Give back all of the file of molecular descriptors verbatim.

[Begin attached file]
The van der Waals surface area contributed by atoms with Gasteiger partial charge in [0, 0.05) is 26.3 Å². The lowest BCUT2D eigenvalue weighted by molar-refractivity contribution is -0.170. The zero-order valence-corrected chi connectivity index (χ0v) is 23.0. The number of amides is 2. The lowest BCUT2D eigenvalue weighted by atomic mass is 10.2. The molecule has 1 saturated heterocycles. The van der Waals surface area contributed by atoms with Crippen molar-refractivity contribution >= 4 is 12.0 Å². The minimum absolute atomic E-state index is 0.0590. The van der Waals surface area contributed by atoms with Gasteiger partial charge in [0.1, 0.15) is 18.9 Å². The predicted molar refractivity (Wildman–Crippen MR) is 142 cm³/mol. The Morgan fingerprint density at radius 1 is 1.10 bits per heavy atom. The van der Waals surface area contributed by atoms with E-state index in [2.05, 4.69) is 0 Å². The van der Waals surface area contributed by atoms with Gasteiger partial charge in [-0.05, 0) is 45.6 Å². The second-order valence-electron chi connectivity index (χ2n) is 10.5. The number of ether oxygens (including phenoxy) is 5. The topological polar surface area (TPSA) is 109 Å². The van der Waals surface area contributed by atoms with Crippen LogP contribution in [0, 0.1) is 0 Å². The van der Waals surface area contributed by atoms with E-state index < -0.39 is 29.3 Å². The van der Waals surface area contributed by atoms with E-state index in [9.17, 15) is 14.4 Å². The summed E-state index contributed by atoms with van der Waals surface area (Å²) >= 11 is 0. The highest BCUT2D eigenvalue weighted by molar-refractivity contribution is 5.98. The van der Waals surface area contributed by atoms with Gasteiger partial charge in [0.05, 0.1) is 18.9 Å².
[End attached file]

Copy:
The van der Waals surface area contributed by atoms with Gasteiger partial charge in [0, 0.05) is 26.3 Å². The lowest BCUT2D eigenvalue weighted by molar-refractivity contribution is -0.170. The zero-order valence-corrected chi connectivity index (χ0v) is 23.0. The number of amides is 2. The lowest BCUT2D eigenvalue weighted by atomic mass is 10.2. The molecule has 1 saturated heterocycles. The van der Waals surface area contributed by atoms with Crippen molar-refractivity contribution >= 4 is 12.0 Å². The minimum absolute atomic E-state index is 0.0590. The van der Waals surface area contributed by atoms with Gasteiger partial charge in [0.1, 0.15) is 18.9 Å². The predicted molar refractivity (Wildman–Crippen MR) is 142 cm³/mol. The Morgan fingerprint density at radius 1 is 1.10 bits per heavy atom. The van der Waals surface area contributed by atoms with E-state index in [2.05, 4.69) is 0 Å². The van der Waals surface area contributed by atoms with Gasteiger partial charge in [-0.05, 0) is 45.6 Å². The second-order valence-electron chi connectivity index (χ2n) is 10.5. The number of ether oxygens (including phenoxy) is 5. The topological polar surface area (TPSA) is 109 Å². The van der Waals surface area contributed by atoms with Crippen LogP contribution in [0, 0.1) is 0 Å². The van der Waals surface area contributed by atoms with E-state index < -0.39 is 29.3 Å². The van der Waals surface area contributed by atoms with E-state index in [9.17, 15) is 14.4 Å². The summed E-state index contributed by atoms with van der Waals surface area (Å²) >= 11 is 0. The highest BCUT2D eigenvalue weighted by molar-refractivity contribution is 5.98. The van der Waals surface area contributed by atoms with Gasteiger partial charge in [0.05, 0.1) is 18.9 Å².